(Continued from 1945 Banister Daily Diary Part 2: Gerald and Jim)
Floyd made it a point to recognize special family days and events in his diaries. In 1945, he noted the birthdays of each family member, major holidays, gifts received, and his 27th wedding anniversary with Lala.
From time to time, he and Lala also recorded major events in the local area and around the world. These types of entries were the exception to the rule, and I suspect that when they did take the time to record items of this nature, it was simply because it was very important to them or of great interest.
Senator Hooper’s Murder
A local murder caught Floyd’s attention. On January 11, he wrote, “Senator Hooper was murdered around 6 Oclock on Harsheys corner on M99.”
This reference regards the assassination of State Senator Warren G. Hooper who was driving to Albion that night. The murder took place relatively near Floyd and Lala’s home and it certainly would have been an important news piece at the time. Hooper was allegedly murdered (shot execution style) before he could testify before a grand jury. Hooper’s murder remains unsolved to this day. (for more info, see https://www.mlive.com/news/jackson/2011/02/peek_through_time_politicians.html)
Floyd’s entry about Senator Hooper was only one sentence long, but the fact that he included it in his diary indicates it must have caught his attention as something worth recording. It was certainly a very unusual event that people would have noticed and talked about.
The April 11 entry contains a second reference to the Hooper murder. Lala wrote, “Jim and other F.F.A. boys helped look for gun that killed Sen. Hooper.” Searching for murder weapons would not typically be an F.F.A. activity, but what a memorable experience that must have been for Jim and the other boys!
Just one day later, Floyd wrote about the death of another important political figure. “President Roosevelt died suddenly at Warm Springs, Ga. of cerebral hemorrhage.”
The End of WWII
In 1945, WWII ended, at last. After years of war, this was likely a very welcome turn of events for Floyd and Lala as it was for people around the world. Naturally, Floyd and Lala recorded this extremely important news as it happened in real time.
What’s interesting is that they reported on events that were happening overseas as the war came to a close, but they did so in the midst of personal life events. Floyd’s entry for May 6 reads, “Bill England, Mr A Conley, Gerald Marion Tom Daker & I cut 30 logs in pope woods. Germany surrendered all her forces to Allies at 8PM Our time.” World events of this magnitude were certainly very important, but not always the first to be recorded in the entry as one might expect.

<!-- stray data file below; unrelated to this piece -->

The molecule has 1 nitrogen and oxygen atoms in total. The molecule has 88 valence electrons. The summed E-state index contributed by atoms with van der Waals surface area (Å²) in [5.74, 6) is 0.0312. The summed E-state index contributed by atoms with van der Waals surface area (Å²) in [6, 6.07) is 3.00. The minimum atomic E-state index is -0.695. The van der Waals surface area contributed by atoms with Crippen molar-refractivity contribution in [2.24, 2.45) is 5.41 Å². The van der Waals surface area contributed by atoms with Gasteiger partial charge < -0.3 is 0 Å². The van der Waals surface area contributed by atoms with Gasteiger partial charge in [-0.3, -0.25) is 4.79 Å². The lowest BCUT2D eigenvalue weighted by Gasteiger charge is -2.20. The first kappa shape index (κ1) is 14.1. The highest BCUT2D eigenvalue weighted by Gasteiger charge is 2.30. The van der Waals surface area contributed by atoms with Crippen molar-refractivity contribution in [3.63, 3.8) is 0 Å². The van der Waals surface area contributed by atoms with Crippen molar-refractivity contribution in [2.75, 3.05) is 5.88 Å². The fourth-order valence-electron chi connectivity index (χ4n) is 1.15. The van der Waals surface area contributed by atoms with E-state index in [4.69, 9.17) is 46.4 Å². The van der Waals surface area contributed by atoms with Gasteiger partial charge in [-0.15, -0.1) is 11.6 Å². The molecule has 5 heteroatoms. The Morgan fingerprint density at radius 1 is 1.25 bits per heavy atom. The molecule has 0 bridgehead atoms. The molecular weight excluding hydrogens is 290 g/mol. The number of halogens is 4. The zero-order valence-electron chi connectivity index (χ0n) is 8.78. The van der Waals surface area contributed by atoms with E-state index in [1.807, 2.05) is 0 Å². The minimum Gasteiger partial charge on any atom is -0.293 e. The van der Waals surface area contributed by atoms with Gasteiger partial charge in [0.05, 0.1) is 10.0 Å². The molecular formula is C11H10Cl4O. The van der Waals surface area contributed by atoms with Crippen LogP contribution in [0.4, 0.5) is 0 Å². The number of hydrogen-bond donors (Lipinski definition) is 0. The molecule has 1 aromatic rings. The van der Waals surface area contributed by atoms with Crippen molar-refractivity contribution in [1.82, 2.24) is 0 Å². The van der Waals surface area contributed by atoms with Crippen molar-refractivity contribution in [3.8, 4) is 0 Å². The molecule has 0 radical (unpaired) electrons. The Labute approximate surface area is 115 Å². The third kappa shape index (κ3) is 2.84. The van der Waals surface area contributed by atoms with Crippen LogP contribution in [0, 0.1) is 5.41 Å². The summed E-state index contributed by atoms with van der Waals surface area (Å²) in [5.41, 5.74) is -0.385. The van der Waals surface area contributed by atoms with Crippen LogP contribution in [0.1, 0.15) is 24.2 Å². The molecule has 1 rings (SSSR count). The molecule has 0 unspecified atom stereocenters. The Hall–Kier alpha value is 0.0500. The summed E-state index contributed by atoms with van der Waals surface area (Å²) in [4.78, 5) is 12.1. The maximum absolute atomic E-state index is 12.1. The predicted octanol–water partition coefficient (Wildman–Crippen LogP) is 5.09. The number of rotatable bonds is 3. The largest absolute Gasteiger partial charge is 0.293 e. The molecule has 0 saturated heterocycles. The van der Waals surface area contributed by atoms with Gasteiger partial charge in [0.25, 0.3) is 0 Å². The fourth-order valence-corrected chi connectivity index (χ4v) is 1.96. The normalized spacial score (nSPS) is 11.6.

The following list is comprised of all the diary entries that mention WWII. Clearly, this was important news to the family as the reader can follow step by step how and when the war ended, and what countries played what role. I particularly like the entry from August 14. When Japan surrendered and the war was finally over, Lala describes, “We can hear horns and bells.” What a great celebration that must have been!
May 6 (Floyd): Germany surrendered all her forces to Allies at 8PM Our time.
May 7 (Floyd): Announced war is over in Europe. The official announcement will not be made until 8 oclock our time from Capitals of three main power Russia England & United States. Mrs. Dingee & I went to work but shop was closed on account of war finish in Europe.
May 8 (Floyd): It was officialy (sic) announced that war is over in Europe & Germany surrenders unconditionaly. (sic) Russia signed in Berlin.
August 6 (Lala): New atomic bomb dropped on Japan. Very powerful.
August 8 (Floyd): Russia declared war on Japan effective Aug 9.
August 9 (Lala): Nagasaki bombed with atomic bomb.
August 10 (Lala): Japan asks to surrender according to the Potsdam conditions provided she can keep Emperor Hirohito. Celebrations in China, Okenawa, & Manila. Britain and America waiting to see what happens.
August 11 (Lala): U.S. replied to Japan’s surrender note.
August 12 (Lala): Waiting for news from Japan.
August 13 (Lala): Still waiting for ans. from Japan.
August 14 (Lala): At 6 o’clock we heard Japan has accepted unconditional surrender. We can hear horns & bells.
August 15 (FLoyd): There was celebration at end of Jap war.
September 1 (Floyd): Japan signed surrender papers on Battleship Missouri in Tokio (sic) Bay before General McArthur & Adm. Chester Nimitz.
September 2 (Floyd): Was proclamed (sic) V.J. Day by President Harry S. Truman.
For most of us alive today, our knowledge of the events of WWII are limited to what we know from historical records and firsthand accounts. Floyd and Lala lived through the War and undoubtedly understood the significance of its end. I can just imagine them listening to the radio or reading in the newspaper and following along as events unfolded.
Lala’s notes for six days in a row in August specifying the atomic bomb on Nagasaki, Japan’s surrender, the U.S. reply, and waiting for Japan’s final word are particularly meaningful to me. What was it like to hear such news about these events and wait day by day for more information? Did she eagerly await updates as much as it seems from her diary entries? As a former school teacher, did she comprehend and acknowledge that she was witnessing a major historical event, in real time, and what did this mean to her?
These are the types of questions I wonder but I can never really know, for sure, her answers. I can, however, imagine how she would have felt based on her written words. In the 1945 diary, Lala certainly gives the impression that she, like the rest of the world, eagerly awaited the resolution of that war once and for all and felt the need to record it as it happened.